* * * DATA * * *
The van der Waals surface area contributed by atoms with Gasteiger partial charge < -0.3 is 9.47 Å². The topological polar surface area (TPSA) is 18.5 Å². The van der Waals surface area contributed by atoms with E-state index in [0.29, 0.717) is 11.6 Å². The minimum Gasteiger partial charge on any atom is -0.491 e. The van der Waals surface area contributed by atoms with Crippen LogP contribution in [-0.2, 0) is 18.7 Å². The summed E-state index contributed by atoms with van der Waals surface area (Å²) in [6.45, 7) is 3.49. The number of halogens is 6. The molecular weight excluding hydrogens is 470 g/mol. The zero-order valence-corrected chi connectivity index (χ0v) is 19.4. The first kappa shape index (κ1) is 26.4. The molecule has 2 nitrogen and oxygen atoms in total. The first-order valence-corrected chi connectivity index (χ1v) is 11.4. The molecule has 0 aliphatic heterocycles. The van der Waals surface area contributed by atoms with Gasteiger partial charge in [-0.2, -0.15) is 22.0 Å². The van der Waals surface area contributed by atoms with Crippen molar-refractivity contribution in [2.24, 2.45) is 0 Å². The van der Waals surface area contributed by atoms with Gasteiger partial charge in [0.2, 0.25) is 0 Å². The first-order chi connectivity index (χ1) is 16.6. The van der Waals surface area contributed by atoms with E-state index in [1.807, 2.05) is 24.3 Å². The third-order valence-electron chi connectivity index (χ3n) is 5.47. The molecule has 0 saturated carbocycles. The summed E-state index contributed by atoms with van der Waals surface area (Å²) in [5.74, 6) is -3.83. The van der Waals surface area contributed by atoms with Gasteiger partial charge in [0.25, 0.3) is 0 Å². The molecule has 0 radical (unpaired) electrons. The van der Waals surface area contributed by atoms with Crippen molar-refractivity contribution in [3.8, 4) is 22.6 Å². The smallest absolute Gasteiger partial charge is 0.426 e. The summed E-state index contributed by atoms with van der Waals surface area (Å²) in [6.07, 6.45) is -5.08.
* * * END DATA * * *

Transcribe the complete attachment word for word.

The van der Waals surface area contributed by atoms with Gasteiger partial charge < -0.3 is 9.47 Å². The topological polar surface area (TPSA) is 18.5 Å². The van der Waals surface area contributed by atoms with E-state index in [0.29, 0.717) is 11.6 Å². The minimum Gasteiger partial charge on any atom is -0.491 e. The van der Waals surface area contributed by atoms with Crippen LogP contribution in [-0.2, 0) is 18.7 Å². The summed E-state index contributed by atoms with van der Waals surface area (Å²) in [6.45, 7) is 3.49. The number of halogens is 6. The molecular weight excluding hydrogens is 470 g/mol. The zero-order valence-corrected chi connectivity index (χ0v) is 19.4. The first kappa shape index (κ1) is 26.4. The molecule has 2 nitrogen and oxygen atoms in total. The first-order valence-corrected chi connectivity index (χ1v) is 11.4. The molecule has 0 aliphatic heterocycles. The van der Waals surface area contributed by atoms with Gasteiger partial charge in [-0.2, -0.15) is 22.0 Å². The van der Waals surface area contributed by atoms with Crippen molar-refractivity contribution in [2.24, 2.45) is 0 Å². The van der Waals surface area contributed by atoms with Gasteiger partial charge in [0.2, 0.25) is 0 Å². The first-order chi connectivity index (χ1) is 16.6. The van der Waals surface area contributed by atoms with E-state index in [1.807, 2.05) is 24.3 Å². The third-order valence-electron chi connectivity index (χ3n) is 5.47. The molecule has 0 saturated carbocycles. The summed E-state index contributed by atoms with van der Waals surface area (Å²) in [5.74, 6) is -3.83. The van der Waals surface area contributed by atoms with Gasteiger partial charge in [0.25, 0.3) is 0 Å². The molecule has 0 radical (unpaired) electrons. The van der Waals surface area contributed by atoms with Crippen molar-refractivity contribution in [3.8, 4) is 22.6 Å². The smallest absolute Gasteiger partial charge is 0.426 e. The summed E-state index contributed by atoms with van der Waals surface area (Å²) in [6.07, 6.45) is -5.08.